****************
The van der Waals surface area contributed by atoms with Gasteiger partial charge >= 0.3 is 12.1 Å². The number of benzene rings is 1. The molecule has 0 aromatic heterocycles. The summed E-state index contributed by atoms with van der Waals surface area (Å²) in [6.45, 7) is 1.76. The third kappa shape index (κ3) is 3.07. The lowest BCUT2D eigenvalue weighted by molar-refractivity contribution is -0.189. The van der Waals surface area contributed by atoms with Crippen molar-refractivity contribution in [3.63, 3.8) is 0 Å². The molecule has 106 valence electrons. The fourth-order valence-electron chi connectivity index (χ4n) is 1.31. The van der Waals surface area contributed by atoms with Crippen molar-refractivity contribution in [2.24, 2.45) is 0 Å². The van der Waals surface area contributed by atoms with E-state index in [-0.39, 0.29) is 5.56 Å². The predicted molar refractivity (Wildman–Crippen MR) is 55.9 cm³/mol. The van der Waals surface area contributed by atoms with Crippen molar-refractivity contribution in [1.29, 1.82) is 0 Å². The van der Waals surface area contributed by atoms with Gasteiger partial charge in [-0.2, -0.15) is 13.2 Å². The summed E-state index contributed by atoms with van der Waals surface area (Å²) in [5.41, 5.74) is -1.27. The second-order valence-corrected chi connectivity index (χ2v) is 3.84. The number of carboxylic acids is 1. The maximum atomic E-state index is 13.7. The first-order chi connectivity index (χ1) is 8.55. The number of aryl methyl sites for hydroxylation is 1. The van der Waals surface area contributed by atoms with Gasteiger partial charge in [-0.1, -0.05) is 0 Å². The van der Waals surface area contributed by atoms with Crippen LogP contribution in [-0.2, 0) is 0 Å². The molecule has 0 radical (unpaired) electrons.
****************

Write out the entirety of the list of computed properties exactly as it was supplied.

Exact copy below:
The van der Waals surface area contributed by atoms with Gasteiger partial charge >= 0.3 is 12.1 Å². The number of benzene rings is 1. The molecule has 0 aromatic heterocycles. The summed E-state index contributed by atoms with van der Waals surface area (Å²) in [6.45, 7) is 1.76. The third kappa shape index (κ3) is 3.07. The lowest BCUT2D eigenvalue weighted by molar-refractivity contribution is -0.189. The van der Waals surface area contributed by atoms with Crippen molar-refractivity contribution in [3.63, 3.8) is 0 Å². The molecule has 106 valence electrons. The fourth-order valence-electron chi connectivity index (χ4n) is 1.31. The van der Waals surface area contributed by atoms with Crippen molar-refractivity contribution in [2.24, 2.45) is 0 Å². The van der Waals surface area contributed by atoms with E-state index in [-0.39, 0.29) is 5.56 Å². The predicted molar refractivity (Wildman–Crippen MR) is 55.9 cm³/mol. The van der Waals surface area contributed by atoms with Crippen molar-refractivity contribution in [1.29, 1.82) is 0 Å². The van der Waals surface area contributed by atoms with Gasteiger partial charge in [-0.2, -0.15) is 13.2 Å². The summed E-state index contributed by atoms with van der Waals surface area (Å²) in [5.41, 5.74) is -1.27. The second-order valence-corrected chi connectivity index (χ2v) is 3.84. The number of carboxylic acids is 1. The maximum atomic E-state index is 13.7. The first-order chi connectivity index (χ1) is 8.55. The number of aryl methyl sites for hydroxylation is 1. The van der Waals surface area contributed by atoms with Gasteiger partial charge in [-0.1, -0.05) is 0 Å². The van der Waals surface area contributed by atoms with Crippen LogP contribution in [-0.2, 0) is 0 Å². The molecule has 0 radical (unpaired) electrons.